Coldplay is a British alternative rock band with very high visibility.
The band has sold over 50 million albums and was nominated for 7 Grammy’s in 2009 winning 3 including best rock album. A Coldplay music video, “Life in Technicolor II” from the album “Vida La Vida” was released on YouTube in Jan 2009 featuring a Punch and Judy show and other puppets. The video directed by Dougal Wilson has logged nearly 4 million views. Puppetry credits go to Jonny Sabbagh, Will Harper, Joel Cadbury, and Martin Collins. Jonny Sabbagh started building puppets at age seven. At art college in the late 1990s he created and operated over 25 puppets for an honors project. His clients have included the Pet Shop Boys and McDonalds.
Another band with a fondness for puppetry is They might be Giants.
Damon Scott “Bubbles the Puppet Monkey” is a segment of Britain’s Got Talent 2007. Damon Scott, 27 year old ventriloquist competed for a spot on the Royal Variety Show His hilarious cover of a Michael Jackson song, amused even the notoriously hard to please Simon Callow, The clip has tallied 2,400,000 views.
“Amazing Hand Shadows” has 1,388,000 views. Check out this lovely and immensely popular version of the Louis Armstrong classic “What a Wonderful World.” Raymond Crowe, from Adelaide Australia has been performing for over 25 years. He does mime, magic and puppetry with some very notable success. In 1997 He appeared on the 4th edition of NBC’s World Greatest Magic” to an audience of 20 million people. In 2003 he received a standing ovation when he entertained 3000 magicians at World Magic Convention. He remained relatively obscure until Aug. 2007 when a clip on YouTube quickly brought him enormous attention. Within the year he was on David Letterman, performed for the Queen of England and received Australia’s prestigious Robert Helpmann Award.
Terry Fator’s fame was launched June 2007 when he won a spot on “America’s Got Talent” on NBC. Clips of his work appeared on YouTube immediately so that fans could watch his progress and email links to friends. In August 2007 he won the grand prize of one million dollars. He signed a $1.5 million contract with the Las Vegas Hilton to perform 3 shows a month from Jan. to May 2008 followed by a 5-year $100 million deal at the Mirage. Terry Fator, a Texas native, was 10 years old in 1975 when he picked up his first ventriloquist figure, He leaned to sing, to do vocal impressions and developed a good sense of timing. He landed gigs as the opening act for Reba McEntire, Garth Brooks and Styx so he was not unknown. After he was booked into a theatre with 1,000 seats with only one paying customer, he became discouraged and thought about quitting the business. His puppet impersonations include Winston the Turtle doing Kermit the Frog and Winston’s contest winning impersonation of Roy Orbison.
There are parodies in abundance. Rock stars, films, computer games, authors and Broadway musicals are all subjected to versions using finger puppets, socks and found objects. “Avatar: Last Puppet Bender” was created for comiccon convention in NY and has over a million views.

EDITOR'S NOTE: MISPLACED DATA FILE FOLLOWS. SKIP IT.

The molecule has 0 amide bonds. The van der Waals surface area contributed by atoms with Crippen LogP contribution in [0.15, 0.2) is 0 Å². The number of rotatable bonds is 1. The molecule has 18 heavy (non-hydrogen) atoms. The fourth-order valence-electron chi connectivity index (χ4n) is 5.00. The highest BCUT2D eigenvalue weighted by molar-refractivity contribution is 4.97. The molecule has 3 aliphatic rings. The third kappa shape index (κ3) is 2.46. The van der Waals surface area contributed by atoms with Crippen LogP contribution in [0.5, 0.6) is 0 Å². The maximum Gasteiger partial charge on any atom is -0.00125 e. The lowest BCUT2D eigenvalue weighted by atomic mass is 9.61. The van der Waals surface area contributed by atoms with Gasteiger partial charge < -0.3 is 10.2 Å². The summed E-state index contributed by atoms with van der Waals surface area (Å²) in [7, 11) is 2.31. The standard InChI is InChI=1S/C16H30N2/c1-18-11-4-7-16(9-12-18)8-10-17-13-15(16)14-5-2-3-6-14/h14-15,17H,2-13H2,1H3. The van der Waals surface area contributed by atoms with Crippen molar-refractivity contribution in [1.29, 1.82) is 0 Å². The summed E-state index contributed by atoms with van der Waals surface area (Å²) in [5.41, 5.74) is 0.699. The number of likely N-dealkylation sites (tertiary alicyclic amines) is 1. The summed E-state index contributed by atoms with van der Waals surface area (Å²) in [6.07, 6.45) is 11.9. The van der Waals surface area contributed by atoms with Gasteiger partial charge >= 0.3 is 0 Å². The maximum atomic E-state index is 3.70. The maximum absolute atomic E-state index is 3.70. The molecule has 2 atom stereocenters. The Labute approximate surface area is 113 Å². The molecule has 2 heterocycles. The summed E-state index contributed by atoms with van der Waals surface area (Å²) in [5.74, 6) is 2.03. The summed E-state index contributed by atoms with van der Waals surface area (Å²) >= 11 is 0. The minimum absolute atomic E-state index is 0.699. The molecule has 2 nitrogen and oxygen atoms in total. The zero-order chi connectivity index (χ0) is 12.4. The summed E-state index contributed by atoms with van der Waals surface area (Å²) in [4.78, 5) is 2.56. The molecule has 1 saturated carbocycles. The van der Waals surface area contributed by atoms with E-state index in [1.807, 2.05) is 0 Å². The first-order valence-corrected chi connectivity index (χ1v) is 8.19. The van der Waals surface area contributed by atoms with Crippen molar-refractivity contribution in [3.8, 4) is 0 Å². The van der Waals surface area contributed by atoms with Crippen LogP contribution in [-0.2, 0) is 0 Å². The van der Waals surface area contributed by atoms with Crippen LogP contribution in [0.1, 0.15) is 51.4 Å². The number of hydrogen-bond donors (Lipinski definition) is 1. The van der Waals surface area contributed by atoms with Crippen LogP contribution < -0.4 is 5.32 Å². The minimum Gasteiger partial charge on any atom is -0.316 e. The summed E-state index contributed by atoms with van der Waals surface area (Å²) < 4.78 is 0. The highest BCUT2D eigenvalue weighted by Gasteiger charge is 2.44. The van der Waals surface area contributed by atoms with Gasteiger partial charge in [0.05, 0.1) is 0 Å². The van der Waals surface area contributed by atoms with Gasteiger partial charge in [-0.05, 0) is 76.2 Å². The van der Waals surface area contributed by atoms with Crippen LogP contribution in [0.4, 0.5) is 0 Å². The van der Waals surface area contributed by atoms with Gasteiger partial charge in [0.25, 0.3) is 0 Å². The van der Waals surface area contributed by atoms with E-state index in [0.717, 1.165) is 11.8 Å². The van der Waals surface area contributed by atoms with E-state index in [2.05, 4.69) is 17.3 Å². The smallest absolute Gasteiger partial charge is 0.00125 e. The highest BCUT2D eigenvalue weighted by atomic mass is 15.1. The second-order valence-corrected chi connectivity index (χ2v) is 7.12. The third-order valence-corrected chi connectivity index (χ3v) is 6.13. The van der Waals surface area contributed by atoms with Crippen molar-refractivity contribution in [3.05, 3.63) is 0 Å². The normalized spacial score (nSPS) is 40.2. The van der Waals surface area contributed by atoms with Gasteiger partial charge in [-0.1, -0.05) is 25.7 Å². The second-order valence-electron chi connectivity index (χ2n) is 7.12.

The recent vampire film, Twilight, inspired Spooky Dan Walker to do a 2 minute puppet version.”Twilight the puppet saga”
Viewed over half a million times.
The earliest YouTube clip that I could find using puppetry is a class project called “Bug Puppetery” It was posted Sept 2005 and logged 285 views. Much of the best puppetry from around the globe has yet to reach a million views.
Wayang Kulit of Java, Rajasthani marionettes from India, Bunraku from Japan, Chinese shadow puppets, and Greek Karaghiozis are all on line.
Work by Tony Sarg, Bil Baird, Sergei Obrazstov, Richard Bradshaw, Bruce Schwartz, Phillppe Genty, Wayland Flowers and Frank Paris are all represented on YouTube.
There are commercials of all sorts that employ puppets. One of the newest is an ad for Nike with puppet versions of basketball greats Kobe Bryant and LeBron James. Posted on YouTube early in May the spot logged 150,00 views in only 5 days, Lead manipulators were Greg Ballora, Greg Manion, Rob Saunders and Dave Barclay, with assistance from 4 other puppeteers The puppets were created by Legacy Effects.
Even Google’s gmail service uses puppetry to teach about its service.
The ads for the film service Fandango which feature elaborate paper bag puppets have inspired parodies and tutorials on how to make paper bag puppets
There is a wide range “how-to-make puppets” clips. Gary Friedman of Australia presented an extremely rare appearance by legendary puppet designer Hansjurgen Fettig.
YouTube seems an ideal place to see famous lost gems of experimental filmmakers, and excellent new work as well. Lotte Reiniger, Tim Burton and Henry Selick are represented.
There are thousands more. On his blog, PuppetVision, Andrew Young lists 151 favorite YouTube clips (some x rated)
Below are a few more links not mentioned in the print version of this article.
Sound of Music
Hansel and Gretel and Jack and the Beanstalk by Lotte Reiniger
Jack and the Beanstalk
Vincent (1982) Tim Burton
Henry Selick “Slow Bob in the Lower Dimensions”
Jiri Trnka “The Hand”
Wayland Flowers and Madam
Tony Sarg shadow puppet film 1922
Julie Taymor- Lion King
Peter Schumann Bread and Puppet Theatre